With respect to the OCF-18 in the amount of $1,521.26 for an assessment of attendant care needs, there was no issue with respect to the costs of the assessment being incurred within the time frame contemplated by section 38(11). The adjudicator, however, noted that there was no evidence before the Tribunal that the applicant needed attendant care benefits. Justices Swinton, Corbett, and McKelvey concluded that the issue was not whether the insured needed attendant care benefits, but rather whether an assessment was conducted and if so, whether the costs of that assessment would be covered under section 38(11).

The insurer argued that there was an inconsistency between section 38(11) and section 25(2) of the SABS. Section 25(2) states the following:

25(2) Despite subsection (1), an insurer is not required to pay for an assessment or examination conducted in the insured person’s home unless the insured person has sustained an impairment that is not a minor injury.

On appeal, the Court concluded that there was no inconsistency between the provisions of section 38(11) and section 25(2). Section 38(11) stated that if an insurer fails to give notice in accordance with subsection (8), the insurer is prohibited from taking the position that the insured person has an impairment that falls under the minor injury guideline. Therefore, even though the Tribunal initial determined that the appellant’s claim fell within the minor injury guideline, this provision of the SABS precludes them from relying on that when responding to the insured’s claim. As a result, the adjudicator erred in law when they denied the claim for the in-home assessment.

The Court granted the appeal and held that the insurer was liable for payment of all amounts relating to the period after 11 business days up until a proper denial. Whether the claimed benefits were “reasonable and necessary” was irrelevant, as was the section 25(2) prohibition with respect to in-home assessments for MIG claims. Section 38(11) created an automatic right to payment regardless of the benefit being reasonable and necessary or the claimant being in the MIG.

Justices Swinton, Corbett, and McKelvey ordered the insured to pay the sum of $1,521.26 plus those portions of the physiotherapy expenses which fell within section 38(8) of the SABS to the appellant, together with interest calculated according to the SABS.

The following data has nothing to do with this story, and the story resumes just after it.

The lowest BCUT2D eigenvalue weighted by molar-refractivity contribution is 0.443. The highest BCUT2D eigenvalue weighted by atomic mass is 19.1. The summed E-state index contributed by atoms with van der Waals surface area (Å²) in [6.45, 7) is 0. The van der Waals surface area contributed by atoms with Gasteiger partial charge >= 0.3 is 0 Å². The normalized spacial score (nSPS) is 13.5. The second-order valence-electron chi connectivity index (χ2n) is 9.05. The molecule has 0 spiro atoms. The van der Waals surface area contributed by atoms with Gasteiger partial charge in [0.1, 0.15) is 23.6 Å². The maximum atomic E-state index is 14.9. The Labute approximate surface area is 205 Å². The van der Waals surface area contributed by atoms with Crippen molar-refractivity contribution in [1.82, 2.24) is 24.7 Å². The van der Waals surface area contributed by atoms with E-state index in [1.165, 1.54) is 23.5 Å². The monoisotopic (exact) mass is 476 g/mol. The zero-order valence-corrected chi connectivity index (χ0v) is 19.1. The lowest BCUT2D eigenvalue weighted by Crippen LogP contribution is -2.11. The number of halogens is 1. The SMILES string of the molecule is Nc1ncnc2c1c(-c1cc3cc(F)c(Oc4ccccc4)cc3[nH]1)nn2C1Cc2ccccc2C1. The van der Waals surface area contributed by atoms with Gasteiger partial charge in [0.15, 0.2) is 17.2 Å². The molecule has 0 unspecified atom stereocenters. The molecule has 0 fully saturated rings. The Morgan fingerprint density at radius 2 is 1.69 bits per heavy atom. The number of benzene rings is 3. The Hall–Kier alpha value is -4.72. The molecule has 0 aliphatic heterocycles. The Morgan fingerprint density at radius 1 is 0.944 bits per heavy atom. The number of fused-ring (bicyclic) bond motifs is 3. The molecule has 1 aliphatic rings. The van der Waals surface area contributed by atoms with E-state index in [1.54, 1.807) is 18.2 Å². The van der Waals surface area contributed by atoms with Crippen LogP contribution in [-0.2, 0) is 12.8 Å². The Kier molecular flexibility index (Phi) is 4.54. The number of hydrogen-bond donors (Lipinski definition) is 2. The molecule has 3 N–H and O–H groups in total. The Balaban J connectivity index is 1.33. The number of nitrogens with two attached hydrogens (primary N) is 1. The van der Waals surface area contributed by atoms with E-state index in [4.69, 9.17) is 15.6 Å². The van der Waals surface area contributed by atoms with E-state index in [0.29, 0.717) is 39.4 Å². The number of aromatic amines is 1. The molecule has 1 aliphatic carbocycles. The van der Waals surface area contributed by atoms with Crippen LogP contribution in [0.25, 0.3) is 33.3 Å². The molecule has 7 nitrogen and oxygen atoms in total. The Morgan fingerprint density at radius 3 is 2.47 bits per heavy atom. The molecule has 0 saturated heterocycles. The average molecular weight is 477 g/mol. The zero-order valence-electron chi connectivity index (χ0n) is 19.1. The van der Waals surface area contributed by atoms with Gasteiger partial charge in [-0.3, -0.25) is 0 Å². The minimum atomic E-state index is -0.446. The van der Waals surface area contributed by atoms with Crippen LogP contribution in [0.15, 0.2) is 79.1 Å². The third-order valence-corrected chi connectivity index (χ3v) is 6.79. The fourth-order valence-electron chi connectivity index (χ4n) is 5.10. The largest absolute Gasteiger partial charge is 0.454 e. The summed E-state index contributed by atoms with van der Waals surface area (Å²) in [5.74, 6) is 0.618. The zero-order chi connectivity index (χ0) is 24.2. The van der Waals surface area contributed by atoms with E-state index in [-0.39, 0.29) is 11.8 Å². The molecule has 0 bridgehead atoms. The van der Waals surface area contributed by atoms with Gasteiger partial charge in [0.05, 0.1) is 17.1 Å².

Louis v. Poitras, 2021 ONCA 49

In Louis v. Poitras, the Ontario Court of Appeal considered the fundamental changes that are being proposed for the civil justice system. As a result of the COVID-19 pandemic, trial courts have necessarily had to prioritize criminal and family law cases to the detriment of civil cases’ timely resolution.

The 10-week jury trial in this case was supposed to have commenced on April 20, 2020. The COVID-19 pandemic did not allow for this to happen.

In July of 2020, the Plaintiff moved for an order striking the jury notices in both the tort and accident benefits actions, which the motion judge granted.
At this time, civil jury trials were not being scheduled in Ottawa, but judge-alone trials of three-weeks or less were available within the following six months. Consequently, the motion judge ordered the trials to proceed in three-week tranches, beginning in February 2021.

The Divisional Court concluded that the motion judge’s decision to strike the jury notices was arbitrary because it relied solely on the presence of delay and lacked sufficient evidence of actual prejudice to the parties.

The Divisional Court

The Divisional Court made the following three arguments in deciding that the motion judge erred in their decision to strike the jury notices:

1. The Divisional Court found that delay was not enough of a reason to strike a jury notice and there needed to be additional proof of prejudice to the parties.

2. The Divisional Court found that the right to a jury trial is subject to the overriding interests of the administration of justice and issues of practicality.

3. The Divisional Court compared the case to others where the pandemic was considered in the context of a motion to strike a jury notice. It concluded that while the courts in those cases were justified in striking a jury notice, there was an insufficient evidentiary basis here.

The Appeal – Key Takeaways

Justice Hourigan noted that the substantive right to a jury trial is qualified because a party’s entitlement to a jury trial is subject to the power of the court to order that the action proceed without a jury.

While a court should not interfere with the right to a jury trial in a civil case without just cause or compelling reasons, a judge considering a motion to strike a jury notice has a broad discretion to determine the mode of trial.

The case of Kostopoulos v. Jesshope developed the test for appellate court review. This case stated that an appellate court reviewing a decision to strike a jury notice has a very limited scope of review. It may only interfere where the decision to strike was “exercised arbitrarily or capriciously or was based upon a wrong or inapplicable principle of law.”